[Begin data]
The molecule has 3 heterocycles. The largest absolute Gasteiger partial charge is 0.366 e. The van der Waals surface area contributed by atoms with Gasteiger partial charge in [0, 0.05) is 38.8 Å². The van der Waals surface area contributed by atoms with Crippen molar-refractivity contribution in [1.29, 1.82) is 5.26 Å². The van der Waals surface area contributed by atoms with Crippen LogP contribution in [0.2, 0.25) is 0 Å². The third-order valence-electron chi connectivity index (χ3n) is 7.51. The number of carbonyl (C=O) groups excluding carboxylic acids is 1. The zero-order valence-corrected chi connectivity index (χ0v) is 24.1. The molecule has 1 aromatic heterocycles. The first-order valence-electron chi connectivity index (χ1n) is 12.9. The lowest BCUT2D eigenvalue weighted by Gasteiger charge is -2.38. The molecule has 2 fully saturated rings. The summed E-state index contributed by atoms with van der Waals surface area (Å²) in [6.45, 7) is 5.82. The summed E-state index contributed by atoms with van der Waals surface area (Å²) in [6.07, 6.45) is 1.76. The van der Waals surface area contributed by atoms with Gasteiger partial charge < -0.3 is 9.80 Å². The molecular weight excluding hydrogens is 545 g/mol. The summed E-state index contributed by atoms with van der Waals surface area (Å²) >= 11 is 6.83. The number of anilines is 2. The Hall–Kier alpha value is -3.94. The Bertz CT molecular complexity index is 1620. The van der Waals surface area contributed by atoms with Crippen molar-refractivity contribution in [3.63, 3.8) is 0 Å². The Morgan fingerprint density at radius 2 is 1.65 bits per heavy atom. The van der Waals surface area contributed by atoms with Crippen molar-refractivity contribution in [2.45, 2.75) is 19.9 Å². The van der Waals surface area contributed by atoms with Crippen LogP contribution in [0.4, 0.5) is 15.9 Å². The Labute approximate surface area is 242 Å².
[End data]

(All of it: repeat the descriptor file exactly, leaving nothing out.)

The molecule has 3 heterocycles. The largest absolute Gasteiger partial charge is 0.366 e. The van der Waals surface area contributed by atoms with Gasteiger partial charge in [0, 0.05) is 38.8 Å². The van der Waals surface area contributed by atoms with Crippen molar-refractivity contribution in [1.29, 1.82) is 5.26 Å². The van der Waals surface area contributed by atoms with Crippen LogP contribution in [0.2, 0.25) is 0 Å². The third-order valence-electron chi connectivity index (χ3n) is 7.51. The number of carbonyl (C=O) groups excluding carboxylic acids is 1. The zero-order valence-corrected chi connectivity index (χ0v) is 24.1. The molecule has 1 aromatic heterocycles. The first-order valence-electron chi connectivity index (χ1n) is 12.9. The lowest BCUT2D eigenvalue weighted by Gasteiger charge is -2.38. The molecule has 2 fully saturated rings. The summed E-state index contributed by atoms with van der Waals surface area (Å²) in [6.45, 7) is 5.82. The summed E-state index contributed by atoms with van der Waals surface area (Å²) in [6.07, 6.45) is 1.76. The van der Waals surface area contributed by atoms with Gasteiger partial charge < -0.3 is 9.80 Å². The molecular weight excluding hydrogens is 545 g/mol. The summed E-state index contributed by atoms with van der Waals surface area (Å²) >= 11 is 6.83. The number of anilines is 2. The Hall–Kier alpha value is -3.94. The Bertz CT molecular complexity index is 1620. The van der Waals surface area contributed by atoms with Crippen molar-refractivity contribution in [3.63, 3.8) is 0 Å². The Morgan fingerprint density at radius 2 is 1.65 bits per heavy atom. The van der Waals surface area contributed by atoms with Crippen molar-refractivity contribution in [2.45, 2.75) is 19.9 Å². The van der Waals surface area contributed by atoms with Crippen LogP contribution in [0.4, 0.5) is 15.9 Å². The Labute approximate surface area is 242 Å².